For sale, but not on sale


I have not had time to write any scoop loops in the last couple weeks, but I have thrown a few with my rope.


When I fly I use that time to write and sometimes in motel room in evenings. I like having that time so I enjoy flying and motel rooms.

I share some observations from the last couple weeks.

Judged the Zoetis feedlot challenge for about the fifth time. The skill level is so much better now than it was when I judged the first one. Many of the same people, just improved skills. When the culture changes, the outcome changes.

My judging was the pen riding portion. The skills they used to get two numbered animals out was very precise, but with the correct pressure. The real good ones still had a large percentage of the pen laying down when they got the ones they needed out the gate. I had a hard time judging, ended up with lots of teams tied, so time became the winning factor. If the score was tied it went back to who got the job done fastest. I judged on safety, calmness of pen, calmness of pull, teamwork, and stockmanship skills.

I got home from Lethbridge, and the next day headed to Fort Collins Co, and discussed going to work for a large operation. I would like to be a part of really managing resources and creating a good environment for a livestock operation. We decided not to pursue the job, but it would have been a nice challenge. It is a good outfit that does lots of good for the industry. I’m not so sure I’m not making a mistake.

Next we went over the mountain for my yearly endeavor into the world of western luxury. I’ve been going to the “Home Ranch” for many years and have seen many changes. Each Manager has added to what the ranch has offered in their own style and I have learned from each of them. A big part of a guest ranch is the head wrangler, and they have had many different styles in the years I have been going. Michael Moon is the current head wrangler and I think he is very good at his job. He’s a cowboy that is good with people.

The guests always fascinate me. They are willing to pay a lot of money(a lot of money) to live the life for one week that ranch folks live every day. Food and meals served cookhouse style (five chefs, not cooks) and all the outdoor activities we in the livestock business take for granted.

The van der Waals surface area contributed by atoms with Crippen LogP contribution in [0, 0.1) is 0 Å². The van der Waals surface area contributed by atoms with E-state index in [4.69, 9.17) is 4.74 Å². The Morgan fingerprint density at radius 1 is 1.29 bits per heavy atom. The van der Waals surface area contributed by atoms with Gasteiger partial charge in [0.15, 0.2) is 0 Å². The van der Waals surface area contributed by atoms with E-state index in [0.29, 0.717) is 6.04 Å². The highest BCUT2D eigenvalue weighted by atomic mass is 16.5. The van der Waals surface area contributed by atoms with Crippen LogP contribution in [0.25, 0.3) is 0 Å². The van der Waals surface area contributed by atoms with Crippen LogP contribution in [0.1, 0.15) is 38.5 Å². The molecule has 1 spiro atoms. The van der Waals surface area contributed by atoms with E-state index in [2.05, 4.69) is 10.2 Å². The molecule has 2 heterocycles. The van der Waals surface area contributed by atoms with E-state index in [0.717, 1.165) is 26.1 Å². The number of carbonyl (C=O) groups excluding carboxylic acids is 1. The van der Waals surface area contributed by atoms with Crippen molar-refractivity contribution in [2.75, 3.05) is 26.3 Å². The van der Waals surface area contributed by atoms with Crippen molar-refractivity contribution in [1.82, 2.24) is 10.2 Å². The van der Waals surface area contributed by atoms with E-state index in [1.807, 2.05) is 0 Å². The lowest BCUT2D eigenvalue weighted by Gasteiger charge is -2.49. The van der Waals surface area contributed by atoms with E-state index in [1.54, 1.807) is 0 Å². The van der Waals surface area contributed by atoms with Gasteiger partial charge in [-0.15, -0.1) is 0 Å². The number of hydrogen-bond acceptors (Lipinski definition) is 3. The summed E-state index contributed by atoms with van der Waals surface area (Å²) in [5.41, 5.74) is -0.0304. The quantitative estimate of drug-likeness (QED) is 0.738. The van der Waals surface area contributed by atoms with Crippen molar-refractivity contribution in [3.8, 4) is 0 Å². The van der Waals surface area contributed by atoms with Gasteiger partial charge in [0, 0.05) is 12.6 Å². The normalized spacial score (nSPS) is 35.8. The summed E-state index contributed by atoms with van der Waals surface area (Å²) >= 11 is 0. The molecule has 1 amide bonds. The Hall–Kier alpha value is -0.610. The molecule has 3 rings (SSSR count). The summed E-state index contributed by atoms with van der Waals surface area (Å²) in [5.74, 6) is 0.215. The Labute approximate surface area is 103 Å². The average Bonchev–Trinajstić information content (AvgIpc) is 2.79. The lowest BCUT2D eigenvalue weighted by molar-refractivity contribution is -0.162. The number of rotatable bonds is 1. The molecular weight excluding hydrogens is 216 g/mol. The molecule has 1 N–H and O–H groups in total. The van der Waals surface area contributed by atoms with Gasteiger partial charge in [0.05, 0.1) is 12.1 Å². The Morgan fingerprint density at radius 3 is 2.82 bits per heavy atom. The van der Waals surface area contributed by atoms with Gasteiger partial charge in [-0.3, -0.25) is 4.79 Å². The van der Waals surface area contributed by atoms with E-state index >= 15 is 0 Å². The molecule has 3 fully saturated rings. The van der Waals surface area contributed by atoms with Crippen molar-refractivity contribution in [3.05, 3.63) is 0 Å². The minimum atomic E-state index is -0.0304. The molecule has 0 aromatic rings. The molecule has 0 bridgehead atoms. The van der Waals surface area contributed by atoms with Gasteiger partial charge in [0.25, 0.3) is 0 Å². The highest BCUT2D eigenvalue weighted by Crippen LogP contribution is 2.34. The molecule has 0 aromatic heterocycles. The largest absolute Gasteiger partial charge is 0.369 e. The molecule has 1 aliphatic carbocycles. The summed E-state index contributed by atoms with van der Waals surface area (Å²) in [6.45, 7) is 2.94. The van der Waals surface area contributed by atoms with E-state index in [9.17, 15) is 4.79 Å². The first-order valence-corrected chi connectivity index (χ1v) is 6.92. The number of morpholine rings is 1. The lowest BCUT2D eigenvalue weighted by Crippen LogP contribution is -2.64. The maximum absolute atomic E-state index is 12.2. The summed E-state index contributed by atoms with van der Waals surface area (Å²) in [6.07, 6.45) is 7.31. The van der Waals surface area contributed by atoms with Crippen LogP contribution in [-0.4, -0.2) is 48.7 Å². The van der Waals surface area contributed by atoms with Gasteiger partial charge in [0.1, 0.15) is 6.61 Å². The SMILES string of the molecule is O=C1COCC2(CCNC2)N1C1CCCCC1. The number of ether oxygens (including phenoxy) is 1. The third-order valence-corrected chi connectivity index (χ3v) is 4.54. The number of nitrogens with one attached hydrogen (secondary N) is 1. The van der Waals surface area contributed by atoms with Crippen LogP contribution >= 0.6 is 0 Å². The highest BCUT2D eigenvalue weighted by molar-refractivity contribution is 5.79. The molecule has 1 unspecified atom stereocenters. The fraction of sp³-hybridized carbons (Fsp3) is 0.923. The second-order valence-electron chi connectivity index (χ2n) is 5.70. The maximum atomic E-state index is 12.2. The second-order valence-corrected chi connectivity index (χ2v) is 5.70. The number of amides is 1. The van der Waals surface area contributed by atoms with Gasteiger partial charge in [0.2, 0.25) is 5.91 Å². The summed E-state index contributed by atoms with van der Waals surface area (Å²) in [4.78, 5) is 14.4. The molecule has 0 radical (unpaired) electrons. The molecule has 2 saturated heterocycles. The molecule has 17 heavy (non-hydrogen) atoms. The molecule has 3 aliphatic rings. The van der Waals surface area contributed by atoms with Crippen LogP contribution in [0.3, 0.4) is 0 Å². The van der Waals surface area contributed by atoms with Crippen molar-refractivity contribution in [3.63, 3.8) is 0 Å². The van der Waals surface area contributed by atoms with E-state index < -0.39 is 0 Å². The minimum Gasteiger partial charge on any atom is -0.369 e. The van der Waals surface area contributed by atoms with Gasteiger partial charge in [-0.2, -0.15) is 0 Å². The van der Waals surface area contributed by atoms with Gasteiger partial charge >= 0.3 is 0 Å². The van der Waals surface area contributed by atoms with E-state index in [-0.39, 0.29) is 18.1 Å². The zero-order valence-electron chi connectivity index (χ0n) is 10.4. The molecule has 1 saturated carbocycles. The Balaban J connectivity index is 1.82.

My job was to present horsemanship and cattlehandling. Most of the folks only do it for pure entertainment, but are fascinated by the relationship humans and animals can have. We worked cattle, I started a colt, and just shared what we in the animal world do every day. Great staff, great guests, great cabin, great food makes for a great week. I’m glad I get to go back next year.



Got home Saturday and left Sunday morning with daughter Mesa and we went to a benefit ranch roping for an old friend Maggie (Magpie)Beck, at the Wallace outfit in Hall, Montana.

I haven’t been to a ranch roping competition in lots of years, and had a blast. Wife Tammy let me borrow her horse, who according to her is the smartest horse in the world, so I nicknamed him Spencer, after my cousin who my grandmother thinks is the smartest kid in the world. I had never ridden him before and he worked real nice. I really enjoyed watching Mesa rope and interact. The first round she was pretty timid and didn’t rope as good as she does. The second time she did much better.

Comparing this competition with the feedlot competition was real interesting. This ranch roping was four team members roping four yearling, laying them down and paint branding them. The fastest time wins. It was real fun, and I understand it, but at the end of the competition the cattle were not as good as when we started. They weighed less and were worse to handle. At the feedlot challenge they were just the opposite.